I write Windows software for a living and as a hobby. When Windows 8 came out and they introduced the new Metro/Modern app paradigm, I was unconvinced. I never investigated why I felt that way, but I felt so strongly about it that I didn’t even want to invest the time to figure it out.
I’ve recently had another burst of motivation to get certified in my programming skills, and the training I’ve been studying involves these new-style apps. For a while, I was interested, but then as I saw and learned more, I got less interested.
I think the same reason I dislike the modern apps is the same reason I don’t use any apps on my phone. And that’s not surprising since they are essentially the same thing. The problem I have with the apps is they operate in a singular focus at all times. You start at a high level, you dive in, then you back out and do it again. The bottom line is, this will not work for nearly all business applications and it won’t work for many productivity applications.
The official training is as much marketing as it is instructional, and I understand that. As a developer, you have to sell the reasons for creating an application in a certain way. One of the marketing themes is that the user should be “immersed” in the application. There should be no chrome and no distractions. I don’t see how this squares up with business data, which is primarily a collection of relations.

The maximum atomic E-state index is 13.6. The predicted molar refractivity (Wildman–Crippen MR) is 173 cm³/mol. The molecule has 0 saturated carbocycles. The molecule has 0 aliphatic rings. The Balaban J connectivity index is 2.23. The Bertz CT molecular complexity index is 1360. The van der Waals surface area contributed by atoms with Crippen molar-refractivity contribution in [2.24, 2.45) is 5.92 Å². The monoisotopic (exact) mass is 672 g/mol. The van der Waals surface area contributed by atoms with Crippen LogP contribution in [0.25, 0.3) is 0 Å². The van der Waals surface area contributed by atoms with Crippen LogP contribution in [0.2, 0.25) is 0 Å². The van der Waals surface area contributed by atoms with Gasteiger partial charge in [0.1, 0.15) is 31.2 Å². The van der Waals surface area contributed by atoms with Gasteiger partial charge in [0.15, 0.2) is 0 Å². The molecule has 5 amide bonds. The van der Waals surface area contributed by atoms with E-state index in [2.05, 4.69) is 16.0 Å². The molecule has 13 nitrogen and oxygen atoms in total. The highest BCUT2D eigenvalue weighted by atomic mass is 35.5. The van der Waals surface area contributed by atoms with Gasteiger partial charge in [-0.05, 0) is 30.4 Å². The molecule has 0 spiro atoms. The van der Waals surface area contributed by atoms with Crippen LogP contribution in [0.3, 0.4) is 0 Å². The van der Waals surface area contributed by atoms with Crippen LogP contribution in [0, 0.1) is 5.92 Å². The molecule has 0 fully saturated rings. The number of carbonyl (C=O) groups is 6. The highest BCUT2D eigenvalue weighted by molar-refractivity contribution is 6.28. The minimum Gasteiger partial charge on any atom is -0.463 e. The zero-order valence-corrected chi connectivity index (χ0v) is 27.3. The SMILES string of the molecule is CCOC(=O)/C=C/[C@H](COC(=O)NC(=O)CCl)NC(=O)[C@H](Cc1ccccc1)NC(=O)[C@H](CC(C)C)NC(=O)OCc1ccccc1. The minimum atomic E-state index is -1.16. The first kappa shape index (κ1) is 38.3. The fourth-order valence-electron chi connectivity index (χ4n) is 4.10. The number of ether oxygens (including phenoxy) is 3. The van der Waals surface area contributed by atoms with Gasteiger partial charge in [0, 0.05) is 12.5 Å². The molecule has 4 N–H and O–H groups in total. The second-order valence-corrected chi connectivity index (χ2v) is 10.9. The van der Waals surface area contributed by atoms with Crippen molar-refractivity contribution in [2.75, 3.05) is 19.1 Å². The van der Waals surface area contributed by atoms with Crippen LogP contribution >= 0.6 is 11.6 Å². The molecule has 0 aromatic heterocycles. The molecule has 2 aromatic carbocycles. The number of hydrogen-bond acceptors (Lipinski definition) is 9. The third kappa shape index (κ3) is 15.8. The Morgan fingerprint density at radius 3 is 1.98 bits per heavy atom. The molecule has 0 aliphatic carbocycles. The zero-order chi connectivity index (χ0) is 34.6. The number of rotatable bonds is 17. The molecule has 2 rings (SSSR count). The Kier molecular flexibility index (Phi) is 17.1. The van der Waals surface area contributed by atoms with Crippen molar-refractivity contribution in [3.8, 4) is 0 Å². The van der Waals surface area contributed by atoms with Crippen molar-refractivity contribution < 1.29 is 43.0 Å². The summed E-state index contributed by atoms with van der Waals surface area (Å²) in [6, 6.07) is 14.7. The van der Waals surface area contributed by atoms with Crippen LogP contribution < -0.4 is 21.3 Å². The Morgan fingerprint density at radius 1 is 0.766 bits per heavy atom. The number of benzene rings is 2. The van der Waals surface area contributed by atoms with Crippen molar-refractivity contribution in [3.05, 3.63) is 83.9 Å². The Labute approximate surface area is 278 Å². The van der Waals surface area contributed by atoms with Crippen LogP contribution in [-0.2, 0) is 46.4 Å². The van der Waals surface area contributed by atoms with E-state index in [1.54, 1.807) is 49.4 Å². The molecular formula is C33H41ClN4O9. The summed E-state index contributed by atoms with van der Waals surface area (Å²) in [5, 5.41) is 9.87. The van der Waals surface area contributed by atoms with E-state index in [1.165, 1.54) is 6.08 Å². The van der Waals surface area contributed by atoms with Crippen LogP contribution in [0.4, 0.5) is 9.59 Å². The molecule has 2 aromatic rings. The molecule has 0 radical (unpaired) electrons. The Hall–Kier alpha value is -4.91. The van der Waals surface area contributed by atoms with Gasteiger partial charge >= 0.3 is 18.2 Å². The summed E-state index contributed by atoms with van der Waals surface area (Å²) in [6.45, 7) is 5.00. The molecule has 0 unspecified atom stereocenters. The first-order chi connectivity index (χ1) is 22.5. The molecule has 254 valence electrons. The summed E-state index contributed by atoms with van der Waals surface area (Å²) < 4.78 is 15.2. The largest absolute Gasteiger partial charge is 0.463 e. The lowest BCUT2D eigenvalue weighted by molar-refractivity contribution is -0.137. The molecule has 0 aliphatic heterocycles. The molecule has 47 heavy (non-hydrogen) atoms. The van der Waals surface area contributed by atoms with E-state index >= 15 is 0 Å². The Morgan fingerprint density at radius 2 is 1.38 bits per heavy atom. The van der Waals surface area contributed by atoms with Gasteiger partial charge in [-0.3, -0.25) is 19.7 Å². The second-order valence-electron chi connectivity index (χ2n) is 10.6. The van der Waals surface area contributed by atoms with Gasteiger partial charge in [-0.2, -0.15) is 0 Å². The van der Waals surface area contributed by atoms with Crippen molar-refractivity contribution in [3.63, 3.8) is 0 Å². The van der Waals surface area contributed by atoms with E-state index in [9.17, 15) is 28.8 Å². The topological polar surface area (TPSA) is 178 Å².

In a business app, you can have an “Order”. But that order has a related customer and products. That customer has a related company and contacts and previous purchases, and each of those products has related inventory, cost information, purchase history, and so on. How can you “immerse” the user in an “Order”? If the user then wants to see the customer information, now you have to immerse the user in a “Customer”, despite the context that the focus is still an Order and you are viewing the Customer in the context of that Order. Ditto with viewing any Product Details.
And I think that’s the part that bothers me to the point that I can’t even begin to want to understand it. A Modern app feels like, “You are working on this. *click* Now you are working on this. Do not think about what you were working on, this is what you are working on.” In fact, the immediacy of “this” sums up my dislike of Modern apps.
When Windows 10 was previewed, I was excited that Modern apps could be run in windows instead of full-screen. It didn’t dawn on me at the time that windowed Modern apps didn’t fix the root problem that the application itself was single-screen. Even if you think about a lowly web application, even they can open pop-up windows. And by that, I mean real windows, not just frames in the main window.
It all just feels like trying to sell a limitation as “the best way”. We can’t do something that way, but that’s not important, because this is the best way to do it. It’s similar to a situation I have at work on the application I help write. The user can’t have more than one screen open at a time because of the way the form controls talk to the parent form. It doesn’t have to be that way, but the early developers didn’t know how to do it correctly, so this limitation was created. Now it’s considered best for the user to only be able to have one screen open at a time.